“I think that their approach is indicative of many of the trends that we’re seeing,” said Anthony Schiavo, a research associate at Lux Research, in a phone interview. “If you looked at a car in the 1970s, software and electronics were like 5 percent of the car’s costs. Today, they represent 30 percent of the car’s costs because the car is increasingly an entertainment center, a place to do business, and it needs be connected. And so this multi-system, smart, connected approach is only going to continue to increase by every auto maker. The car is going to get more and more like a piece of personal electronics, essentially, and that’s very much user-driven, and it’s very much multi-disciplinary.”
Ford Motor Company announced plans in December to add 13 new electrified vehicles to its product portfolio by 2020 as part of an additional investment of $4.5 billion in electrified vehicles that the company is making. Ford also reported that its product designs are focusing on the customer experience, rather than just the vehicle itself. As it reimagines how to create user experiences, the company is attempting to redefine how future vehicles are created by “moving from a features-based product development to a customer-experience-led process” that will apply insights from a number of different social science disciplines.
“The challenge going forward isn’t who provides the most technology in a vehicle, but who best organizes that technology in a way that most excites and delights people,” said Raj Nair, executive vice president of product development, in a statement. “By observing consumers, we can better understand which features and strengths users truly use and value and create even better experiences for them going forward.”
Ford’s global investments in social science-based research are geared toward observing how consumers interact with vehicles and gaining new insights into the cognitive, social, cultural, technological, and economic nuances that affect product design, the company reported.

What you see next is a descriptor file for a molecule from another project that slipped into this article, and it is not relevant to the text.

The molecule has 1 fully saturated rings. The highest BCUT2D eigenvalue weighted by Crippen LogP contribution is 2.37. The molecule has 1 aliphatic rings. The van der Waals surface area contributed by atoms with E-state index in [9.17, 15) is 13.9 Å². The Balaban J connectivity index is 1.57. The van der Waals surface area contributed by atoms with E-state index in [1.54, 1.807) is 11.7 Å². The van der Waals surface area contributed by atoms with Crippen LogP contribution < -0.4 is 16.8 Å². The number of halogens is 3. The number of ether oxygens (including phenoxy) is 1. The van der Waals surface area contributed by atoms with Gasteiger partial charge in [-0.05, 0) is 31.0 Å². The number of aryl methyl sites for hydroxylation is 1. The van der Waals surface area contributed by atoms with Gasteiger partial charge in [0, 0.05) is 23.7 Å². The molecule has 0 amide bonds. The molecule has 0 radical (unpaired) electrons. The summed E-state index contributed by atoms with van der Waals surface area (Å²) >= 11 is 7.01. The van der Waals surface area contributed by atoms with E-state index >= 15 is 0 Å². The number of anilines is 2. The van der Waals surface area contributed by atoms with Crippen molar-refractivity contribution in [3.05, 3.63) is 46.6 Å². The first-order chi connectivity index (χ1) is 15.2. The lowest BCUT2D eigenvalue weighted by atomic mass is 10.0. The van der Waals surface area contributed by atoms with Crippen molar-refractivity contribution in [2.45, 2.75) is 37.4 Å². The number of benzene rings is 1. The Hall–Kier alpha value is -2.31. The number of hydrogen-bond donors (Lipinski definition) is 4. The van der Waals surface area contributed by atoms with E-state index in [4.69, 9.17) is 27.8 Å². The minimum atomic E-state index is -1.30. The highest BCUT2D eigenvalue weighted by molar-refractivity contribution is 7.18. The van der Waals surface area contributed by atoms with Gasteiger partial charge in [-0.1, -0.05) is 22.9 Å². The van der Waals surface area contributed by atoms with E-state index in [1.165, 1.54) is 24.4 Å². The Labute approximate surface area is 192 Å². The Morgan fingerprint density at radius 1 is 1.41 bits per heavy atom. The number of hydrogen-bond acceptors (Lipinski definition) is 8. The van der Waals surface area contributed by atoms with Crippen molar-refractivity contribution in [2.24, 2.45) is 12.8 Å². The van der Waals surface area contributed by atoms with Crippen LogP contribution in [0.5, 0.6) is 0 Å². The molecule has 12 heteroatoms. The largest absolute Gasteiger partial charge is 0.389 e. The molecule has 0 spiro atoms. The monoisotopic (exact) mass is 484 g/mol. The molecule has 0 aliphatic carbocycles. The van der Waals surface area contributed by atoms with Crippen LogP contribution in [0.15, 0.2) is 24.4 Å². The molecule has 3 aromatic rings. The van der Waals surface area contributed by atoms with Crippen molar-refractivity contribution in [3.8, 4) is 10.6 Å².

“This new way of working brings together marketing, research, engineering, and design in a new way to create meaningful user experiences, rather than individually developing technologies and features that need to be integrated into a final product,” Nair said in the statement. “We are using new insights from anthropologists, sociologists, economists, journalists, and designers, along with traditional business techniques, to reimagine our product development process, create new experiences, and make life better for millions of people.”
A Mixed-Materials Approach to Lighter Weight, Fuel-Efficient Vehicles
All over the world, standards relating to automotive fuel efficiency and carbon emissions are being put into place. In the United States, corporate average fuel efficiency (CAFÉ) standards are set at 54.5 mpg by 2025. These pressures to meet escalating fuel efficiency requirements have made light-weighting a high priority of every major automaker, leading to the development of structurally efficient designs that integrate multiple materials.
“That efficiency comes with the integration of different types of materials in the form of advanced high strength steels, dual phase steels, different types of aluminum—aluminum castings and aluminum sheet—and, sometimes, magnesium,” said Michael Robinet, managing director at IHS Automotive Advisory, in a phone interview. “And we’re finding increased usage of CFRP—carbon fiber reinforced plastic—and some thermoplastics. So, it’s not just one solution. I think what you’re going to find that’s going to be quite interesting, is that there isn’t one playbook for light-weighting a vehicle.”
Automakers are increasingly adopting a mixed-material approach to light-weighting, one that allows for materials to be strategically incorporated throughout different areas of the vehicle’s structure. A car that has primarily a steel structure, for instance, may also use a mix of aluminum castings, aluminum sheet, advanced high strength steels, and magnesium, as well as carbon fiber reinforced plastic. The strategy opens up multiple possibilities for material usage depending on factors unique to each OEM, such as their internal technology assets, financial health, and supply base capabilities.